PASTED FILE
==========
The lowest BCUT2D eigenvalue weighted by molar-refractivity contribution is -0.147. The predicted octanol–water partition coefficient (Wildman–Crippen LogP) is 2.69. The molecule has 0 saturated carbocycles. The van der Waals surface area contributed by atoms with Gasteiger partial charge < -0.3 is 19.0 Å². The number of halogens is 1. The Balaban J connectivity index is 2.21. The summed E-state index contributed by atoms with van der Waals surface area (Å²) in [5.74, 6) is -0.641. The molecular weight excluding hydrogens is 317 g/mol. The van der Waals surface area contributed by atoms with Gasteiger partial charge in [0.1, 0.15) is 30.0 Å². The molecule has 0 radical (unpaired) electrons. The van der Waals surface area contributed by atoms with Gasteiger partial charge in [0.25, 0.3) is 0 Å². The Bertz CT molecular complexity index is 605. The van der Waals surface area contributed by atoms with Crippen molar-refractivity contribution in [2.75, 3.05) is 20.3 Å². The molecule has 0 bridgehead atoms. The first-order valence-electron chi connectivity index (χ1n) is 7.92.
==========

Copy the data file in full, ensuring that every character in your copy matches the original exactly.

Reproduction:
The lowest BCUT2D eigenvalue weighted by molar-refractivity contribution is -0.147. The predicted octanol–water partition coefficient (Wildman–Crippen LogP) is 2.69. The molecule has 0 saturated carbocycles. The van der Waals surface area contributed by atoms with Gasteiger partial charge < -0.3 is 19.0 Å². The number of halogens is 1. The Balaban J connectivity index is 2.21. The summed E-state index contributed by atoms with van der Waals surface area (Å²) in [5.74, 6) is -0.641. The molecular weight excluding hydrogens is 317 g/mol. The van der Waals surface area contributed by atoms with Gasteiger partial charge in [0.1, 0.15) is 30.0 Å². The molecule has 0 radical (unpaired) electrons. The van der Waals surface area contributed by atoms with Gasteiger partial charge in [0.25, 0.3) is 0 Å². The Bertz CT molecular complexity index is 605. The van der Waals surface area contributed by atoms with Crippen molar-refractivity contribution in [2.75, 3.05) is 20.3 Å². The molecule has 0 bridgehead atoms. The first-order valence-electron chi connectivity index (χ1n) is 7.92.